The intuition behind a hierarchy is that individuals may form groups, and groups may form groups, but no group can have zero individuals under its umbrella.
There are two main ways hierarchies can form (beyond just being an individual).
- Two or more groups can merge together (conjoin), forming one group where there were many before.
- Two or more groups can join up underneath a new group, forming n+1 groups where there were n before.
These are the intuitions behind the two relations that hierarchies support.
- class Hierarchy h p where
- getPos :: h p a -> p
- individual :: p -> a -> h p a
- adjoin :: p -> h p a -> h p a -> h p a
- adjoinsl :: p -> h p a -> [h p a] -> h p a
- adjoinsr :: p -> [h p a] -> h p a -> h p a
- adjoins :: p -> [h p a] -> h p a
- conjoin :: p -> h p a -> h p a -> h p a
- conjoinsl :: p -> h p a -> [h p a] -> h p a
- conjoinsr :: p -> [h p a] -> h p a -> h p a
- conjoins :: p -> [h p a] -> h p a
- class Openable f where
- type OpenAp f a = (a -> a, [f a] -> [f a])
- adjoinPos :: Hierarchy h p => h p a -> h p a -> h p a
- adjoinslPos :: Hierarchy h p => h p a -> [h p a] -> h p a
- adjoinsrPos :: Hierarchy h p => [h p a] -> h p a -> h p a
- adjoinsPos :: Hierarchy h p => [h p a] -> h p a
- conjoinPos :: Hierarchy h p => h p a -> h p a -> h p a
- conjoinslPos :: Hierarchy h p => h p a -> [h p a] -> h p a
- conjoinsrPos :: Hierarchy h p => [h p a] -> h p a -> h p a
- conjoinsPos :: Hierarchy h p => [h p a] -> h p a
A hierarchy is a set, together with an associative operation and a non-associative operation, as well as a duality law, which we'll get to after introducing the notation.
Although we also provide for source positions, we will omit them for simplicity in this description.
Ideally, I'd call the associative operation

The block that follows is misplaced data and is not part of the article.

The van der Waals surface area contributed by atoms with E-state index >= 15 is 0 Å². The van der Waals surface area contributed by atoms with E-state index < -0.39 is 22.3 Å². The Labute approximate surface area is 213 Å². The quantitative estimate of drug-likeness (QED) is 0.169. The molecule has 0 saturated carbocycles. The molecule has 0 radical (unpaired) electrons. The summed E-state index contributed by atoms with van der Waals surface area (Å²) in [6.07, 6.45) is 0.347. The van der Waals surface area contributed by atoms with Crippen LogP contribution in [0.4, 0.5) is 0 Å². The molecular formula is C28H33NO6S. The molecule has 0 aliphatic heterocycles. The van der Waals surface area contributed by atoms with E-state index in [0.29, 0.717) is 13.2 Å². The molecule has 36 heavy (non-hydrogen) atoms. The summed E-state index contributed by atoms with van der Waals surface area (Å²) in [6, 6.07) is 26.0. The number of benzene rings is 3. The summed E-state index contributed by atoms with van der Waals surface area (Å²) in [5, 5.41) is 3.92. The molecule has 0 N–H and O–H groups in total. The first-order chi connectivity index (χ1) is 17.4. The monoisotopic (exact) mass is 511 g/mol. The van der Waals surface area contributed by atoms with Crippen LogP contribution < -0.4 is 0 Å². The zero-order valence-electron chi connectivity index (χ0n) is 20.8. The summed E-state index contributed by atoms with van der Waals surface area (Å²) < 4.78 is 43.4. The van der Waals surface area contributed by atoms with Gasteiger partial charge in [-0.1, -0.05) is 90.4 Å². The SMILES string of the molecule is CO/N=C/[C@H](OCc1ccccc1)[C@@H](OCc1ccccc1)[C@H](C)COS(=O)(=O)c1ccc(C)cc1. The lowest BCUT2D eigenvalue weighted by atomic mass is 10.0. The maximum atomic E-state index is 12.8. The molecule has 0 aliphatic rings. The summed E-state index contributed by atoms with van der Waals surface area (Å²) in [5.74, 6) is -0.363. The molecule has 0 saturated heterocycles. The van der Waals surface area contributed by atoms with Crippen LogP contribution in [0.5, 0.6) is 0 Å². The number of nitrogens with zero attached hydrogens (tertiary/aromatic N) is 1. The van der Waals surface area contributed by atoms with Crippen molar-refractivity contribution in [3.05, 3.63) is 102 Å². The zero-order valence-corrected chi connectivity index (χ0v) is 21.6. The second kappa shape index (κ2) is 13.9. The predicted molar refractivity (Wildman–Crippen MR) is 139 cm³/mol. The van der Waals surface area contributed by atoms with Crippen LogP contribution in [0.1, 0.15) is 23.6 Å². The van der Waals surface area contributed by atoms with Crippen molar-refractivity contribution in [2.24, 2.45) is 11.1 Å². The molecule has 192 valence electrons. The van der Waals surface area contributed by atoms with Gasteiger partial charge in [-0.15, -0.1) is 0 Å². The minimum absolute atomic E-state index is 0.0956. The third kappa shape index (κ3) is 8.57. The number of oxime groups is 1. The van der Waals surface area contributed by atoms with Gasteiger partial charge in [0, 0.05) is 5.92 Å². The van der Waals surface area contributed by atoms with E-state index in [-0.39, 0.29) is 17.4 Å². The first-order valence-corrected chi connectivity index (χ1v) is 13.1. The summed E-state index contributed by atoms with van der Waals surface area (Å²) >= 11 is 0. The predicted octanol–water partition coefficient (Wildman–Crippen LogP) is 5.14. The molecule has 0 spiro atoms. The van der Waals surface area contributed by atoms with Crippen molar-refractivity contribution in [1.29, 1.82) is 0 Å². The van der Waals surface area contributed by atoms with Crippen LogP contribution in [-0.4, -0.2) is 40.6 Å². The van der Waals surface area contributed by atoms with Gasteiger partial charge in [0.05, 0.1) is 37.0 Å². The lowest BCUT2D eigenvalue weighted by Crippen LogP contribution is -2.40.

<>, but the cool infix operators are
spoken for already, so I'll have to go with descriptive names.
Raising items into the hierarchy is done with
We call the associative operation
and the non-associative
In fact, there are two adjoins,
adjoinsr. Offering only these means we can
satisfy the invariant that groups recursively have at least one individual. In the discussions
below, assume that
adjoins is of type
[f a] -> [f a] -> f a, and that when called, at least
one of the arguments is non-empty.
The names literally mean "join together" and "join to", which succinctly convey the associativity properties of each. Well, "join to" might seem non-specific, but consider building a house in the wrong order as opposed to joining several cups of water in the wrong order. "Ad-" and "con-" have these meanings, even if the prepositions I've used as translation aren't so fine-grained.
The duality law is:
Some hierarchies may be commutative in conjoin and/or adjoin. For example, file systems
(ignoring links) are hierarchies: adjoin creates new directories (though it is not
the only way), and
conjoin adds files/directories into an existing directory, or creates a
new two-element directory. Clearly, conjoin is commutative here. For generality, we have
given default implemetations assuming non-commutativity in both operations.
It is often useful to look at the elements of a node in a
some transformation, then package the result back up as it was originally. Openable
provides exactly the required functionality. This may be useful more generally as
well, so we provide it as an independent class that can operate on structures that
have leaves and/or branches.
The minimal complete implementation is
Open a node, perform either the leaf or branch transform and close it back up.
Perform a preorder traversal version of
Perform a postorder traversal version of
Package a transformations for leaves and branches together.